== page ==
EPA Bans Mercury Compounds Under Reformed Toxic Substances Control Act
The EPA is banning exports of five mercury compounds, effective Jan. 1, 2020, under the reformed Toxic Substances Control Act.
An EPA notice published in the Federal Register lists the five mercury compounds: mercury (I) chloride or calomel; mercury (II) oxide; mercury (II) sulfate; mercury (II) nitrate; and cinnabar or mercury sulphide.
Mercury (I) chloride, a chemical produced by gold mining air pollution processes, is the most produced of these compounds, with volumes exceeding 25 metric tons per year, the EPA said in a 2009 report to Congress. It’s also the chief mercury compound that is used as a source of elemental mercury — a toxic substance commonly used in thermometers, batteries, lamps, industrial processes, refining, and lubrication oils.
The top 14 facilities that reported disposing or otherwise releasing mercury compounds to the EPA’s 2014 Toxics Release Inventory were all mining companies, Bloomberg reports.
Only one US company produced mercury (I) chloride in 2011, the most recent year for which this chemical production data is available from the EPA. Bethlehem Apparatus, a waste treatment company specializing in mercury recovery and recycling, produced and imported 580,750 pounds of mercury (I) chloride that year, Bloomberg says.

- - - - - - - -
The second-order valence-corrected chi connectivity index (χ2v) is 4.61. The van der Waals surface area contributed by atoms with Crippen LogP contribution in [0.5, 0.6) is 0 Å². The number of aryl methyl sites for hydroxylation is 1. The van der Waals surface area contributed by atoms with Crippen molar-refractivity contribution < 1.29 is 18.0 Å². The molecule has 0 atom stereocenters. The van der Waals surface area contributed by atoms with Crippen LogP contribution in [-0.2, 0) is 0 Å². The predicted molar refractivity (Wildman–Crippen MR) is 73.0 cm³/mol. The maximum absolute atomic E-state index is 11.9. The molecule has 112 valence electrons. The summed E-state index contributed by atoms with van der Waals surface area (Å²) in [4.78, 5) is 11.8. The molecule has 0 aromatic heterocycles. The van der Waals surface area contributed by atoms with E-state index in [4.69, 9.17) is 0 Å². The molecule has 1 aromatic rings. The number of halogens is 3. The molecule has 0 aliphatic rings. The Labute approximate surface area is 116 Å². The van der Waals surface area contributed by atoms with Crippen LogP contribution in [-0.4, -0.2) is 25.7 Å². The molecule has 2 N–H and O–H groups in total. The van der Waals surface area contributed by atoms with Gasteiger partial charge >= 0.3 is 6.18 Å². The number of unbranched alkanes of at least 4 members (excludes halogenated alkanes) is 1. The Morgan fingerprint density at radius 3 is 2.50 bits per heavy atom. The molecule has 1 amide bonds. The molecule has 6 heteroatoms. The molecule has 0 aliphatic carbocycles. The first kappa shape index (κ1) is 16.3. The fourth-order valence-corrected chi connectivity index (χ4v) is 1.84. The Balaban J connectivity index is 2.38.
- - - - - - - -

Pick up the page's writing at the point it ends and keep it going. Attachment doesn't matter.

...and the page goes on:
The EPA’s move to ban these mercury compounds is among the actions the agency has taken to implement the Frank R. Lautenberg Chemical Safety for the 21st Century Act. Signed into law on June 22, the chemical safety rule amends the 1976 Toxic Substances Control Act and requires new testing and regulation of thousands of commonly used chemicals.
It imposes a number of new responsibilities on the EPA — as well as on manufacturers and potentially any company that uses chemicals in its products — with relatively short deadlines to carry out these actions.
In late June the EPA posted an Implementation Plan that outlines the agency’s first-year plans to implement the new chemical safety rules. It gives chemical companies and others a better idea of what, and when, they can expect in terms of EPA rulemaking and enforcement activities.
The EPA also hosted a series of public meetings in August to obtain feedback from stakeholders on the processes that will be used to establish fees and prioritize and evaluate chemicals under the new law.
Additionally, the agency is establishing the Science Advisory Committee on Chemicals (SACC) to provide independent advice and expert consultation on scientific and technical aspects on risk evaluations, methodologies and pollution prevention measures or approaches.
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